The European Commission today confirmed that it will be taking action on pensions tax infringement procedures against EU Member States this Wednesday (Dec 17th), in what could be the clearest signal yet that it is deadly serious about prosecuting Member States en masse for non compliance.

The announcement could potentially involve legal proceedings in the European Court of Justice (ECJ) against Italy, Belgium, Spain, France, Portugal, the UK and Ireland.

However, press spokesman for EC Commissioner Frits Bolkestein, Jonathan Todd declined to comment on what would appear in the document, noting that it was a question of ‘wait and see’ until Wednesday.

In July this year, the Commission announced it was taking Denmark to the ECJ over pension tax discrimination, as well as starting infringement procedures against the UK and Ireland.

And earlier in the year, in February, the Commission said it had sent letters of formal notice to Italy, Belgium, Spain, France and Portugal – the first stage of the formal infringement process.

Standard EC procedure is that a ‘formal notice’ is first sent to a Member State informing it that it could be infringing EU treaty.

Following this, Member States receive a ‘Reasoned Opinion’ noting that an actual breach of the Treaty of Rome has occurred. At this stage the process becomes public knowledge.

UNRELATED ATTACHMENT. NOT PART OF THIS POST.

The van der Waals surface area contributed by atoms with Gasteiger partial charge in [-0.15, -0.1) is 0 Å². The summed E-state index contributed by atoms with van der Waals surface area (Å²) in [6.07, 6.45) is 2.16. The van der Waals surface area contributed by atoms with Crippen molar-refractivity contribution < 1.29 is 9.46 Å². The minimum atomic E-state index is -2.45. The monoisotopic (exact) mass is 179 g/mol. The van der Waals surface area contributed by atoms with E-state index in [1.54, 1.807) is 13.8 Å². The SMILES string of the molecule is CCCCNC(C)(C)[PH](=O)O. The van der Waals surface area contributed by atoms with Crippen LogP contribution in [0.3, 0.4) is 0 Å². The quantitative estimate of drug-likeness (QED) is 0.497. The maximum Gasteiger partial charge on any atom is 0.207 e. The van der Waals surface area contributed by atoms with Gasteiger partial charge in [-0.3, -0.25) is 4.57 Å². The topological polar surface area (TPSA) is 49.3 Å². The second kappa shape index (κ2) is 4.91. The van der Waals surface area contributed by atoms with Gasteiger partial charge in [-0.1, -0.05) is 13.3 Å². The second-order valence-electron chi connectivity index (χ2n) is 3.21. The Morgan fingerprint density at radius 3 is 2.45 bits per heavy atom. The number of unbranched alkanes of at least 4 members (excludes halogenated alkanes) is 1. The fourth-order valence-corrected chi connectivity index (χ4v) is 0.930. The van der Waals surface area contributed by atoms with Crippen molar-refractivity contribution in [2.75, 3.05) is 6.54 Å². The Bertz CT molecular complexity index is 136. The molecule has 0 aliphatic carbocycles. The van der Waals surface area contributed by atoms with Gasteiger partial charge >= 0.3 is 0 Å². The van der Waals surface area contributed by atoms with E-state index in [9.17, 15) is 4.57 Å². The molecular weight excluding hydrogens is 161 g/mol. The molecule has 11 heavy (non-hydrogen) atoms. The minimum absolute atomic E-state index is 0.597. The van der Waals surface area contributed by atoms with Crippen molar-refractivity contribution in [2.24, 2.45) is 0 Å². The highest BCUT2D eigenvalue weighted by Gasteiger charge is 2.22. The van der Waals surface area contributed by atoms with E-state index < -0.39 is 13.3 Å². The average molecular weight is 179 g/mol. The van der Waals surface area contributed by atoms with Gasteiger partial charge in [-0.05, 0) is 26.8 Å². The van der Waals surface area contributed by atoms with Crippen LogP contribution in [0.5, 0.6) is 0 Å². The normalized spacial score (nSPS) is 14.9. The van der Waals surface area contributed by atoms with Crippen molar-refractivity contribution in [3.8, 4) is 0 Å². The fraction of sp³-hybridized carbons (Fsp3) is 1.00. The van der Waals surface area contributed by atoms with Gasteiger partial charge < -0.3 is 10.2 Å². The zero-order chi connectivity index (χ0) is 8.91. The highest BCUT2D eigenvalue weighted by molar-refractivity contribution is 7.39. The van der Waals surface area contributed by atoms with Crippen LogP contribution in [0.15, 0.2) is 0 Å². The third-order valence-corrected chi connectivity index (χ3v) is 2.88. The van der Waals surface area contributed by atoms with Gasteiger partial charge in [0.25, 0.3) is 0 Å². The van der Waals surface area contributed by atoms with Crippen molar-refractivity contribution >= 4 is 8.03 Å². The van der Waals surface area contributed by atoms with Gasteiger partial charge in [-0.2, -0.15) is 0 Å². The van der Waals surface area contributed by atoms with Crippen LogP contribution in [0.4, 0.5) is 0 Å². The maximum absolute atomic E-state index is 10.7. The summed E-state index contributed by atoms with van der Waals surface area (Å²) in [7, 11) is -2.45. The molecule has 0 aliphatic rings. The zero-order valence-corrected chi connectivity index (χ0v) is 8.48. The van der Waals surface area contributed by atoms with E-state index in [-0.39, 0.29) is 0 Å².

Member States are then usually allowed two months to react before formal legal proceedings are brought.

The two-month grace period for the seven remaining Member States (ex Denmark) has now technically passed. If the Commission has not received a satisfactory explanation from a Member State, then the case is usually referred directly to the ECJ.

Earlier this year, Commissioner Bolkestein made clear his determination to act against countries discriminating on tax for pensions: "The Commission is determined to stamp out tax discrimination against foreign pension funds."
"We have already warned Member States that we regard such discrimination as illegal, and the Court of Justice has endorsed the Commission's position."